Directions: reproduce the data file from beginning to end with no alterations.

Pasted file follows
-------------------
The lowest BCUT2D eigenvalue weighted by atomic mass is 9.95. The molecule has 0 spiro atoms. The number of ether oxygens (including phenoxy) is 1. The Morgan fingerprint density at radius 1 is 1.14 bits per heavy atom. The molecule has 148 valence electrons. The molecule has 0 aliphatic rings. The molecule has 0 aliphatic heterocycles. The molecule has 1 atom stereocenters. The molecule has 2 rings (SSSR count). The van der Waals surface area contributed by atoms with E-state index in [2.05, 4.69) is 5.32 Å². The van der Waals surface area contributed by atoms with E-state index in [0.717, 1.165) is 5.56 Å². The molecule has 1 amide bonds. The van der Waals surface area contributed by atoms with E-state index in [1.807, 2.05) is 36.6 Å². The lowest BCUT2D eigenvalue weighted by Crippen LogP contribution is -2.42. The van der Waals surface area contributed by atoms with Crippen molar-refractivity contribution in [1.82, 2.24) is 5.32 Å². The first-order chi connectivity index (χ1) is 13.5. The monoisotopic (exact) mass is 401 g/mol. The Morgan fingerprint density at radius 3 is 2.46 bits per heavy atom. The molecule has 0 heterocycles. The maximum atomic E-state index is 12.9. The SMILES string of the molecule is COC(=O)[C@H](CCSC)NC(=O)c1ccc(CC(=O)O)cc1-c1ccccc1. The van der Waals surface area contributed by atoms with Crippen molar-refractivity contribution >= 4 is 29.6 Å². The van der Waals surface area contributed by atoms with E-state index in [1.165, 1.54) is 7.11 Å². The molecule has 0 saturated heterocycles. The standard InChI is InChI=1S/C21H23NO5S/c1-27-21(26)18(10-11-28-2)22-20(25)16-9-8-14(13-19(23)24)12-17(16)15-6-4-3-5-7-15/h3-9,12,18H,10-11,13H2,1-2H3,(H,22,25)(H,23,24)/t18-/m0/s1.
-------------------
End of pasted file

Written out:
The lowest BCUT2D eigenvalue weighted by atomic mass is 9.95. The molecule has 0 spiro atoms. The number of ether oxygens (including phenoxy) is 1. The Morgan fingerprint density at radius 1 is 1.14 bits per heavy atom. The molecule has 148 valence electrons. The molecule has 0 aliphatic rings. The molecule has 0 aliphatic heterocycles. The molecule has 1 atom stereocenters. The molecule has 2 rings (SSSR count). The van der Waals surface area contributed by atoms with E-state index in [2.05, 4.69) is 5.32 Å². The van der Waals surface area contributed by atoms with E-state index in [0.717, 1.165) is 5.56 Å². The molecule has 1 amide bonds. The van der Waals surface area contributed by atoms with E-state index in [1.807, 2.05) is 36.6 Å². The lowest BCUT2D eigenvalue weighted by Crippen LogP contribution is -2.42. The van der Waals surface area contributed by atoms with Crippen molar-refractivity contribution in [1.82, 2.24) is 5.32 Å². The first-order chi connectivity index (χ1) is 13.5. The monoisotopic (exact) mass is 401 g/mol. The Morgan fingerprint density at radius 3 is 2.46 bits per heavy atom. The molecule has 0 heterocycles. The maximum atomic E-state index is 12.9. The SMILES string of the molecule is COC(=O)[C@H](CCSC)NC(=O)c1ccc(CC(=O)O)cc1-c1ccccc1. The van der Waals surface area contributed by atoms with Crippen molar-refractivity contribution >= 4 is 29.6 Å². The van der Waals surface area contributed by atoms with E-state index in [1.165, 1.54) is 7.11 Å². The molecule has 0 saturated heterocycles. The standard InChI is InChI=1S/C21H23NO5S/c1-27-21(26)18(10-11-28-2)22-20(25)16-9-8-14(13-19(23)24)12-17(16)15-6-4-3-5-7-15/h3-9,12,18H,10-11,13H2,1-2H3,(H,22,25)(H,23,24)/t18-/m0/s1.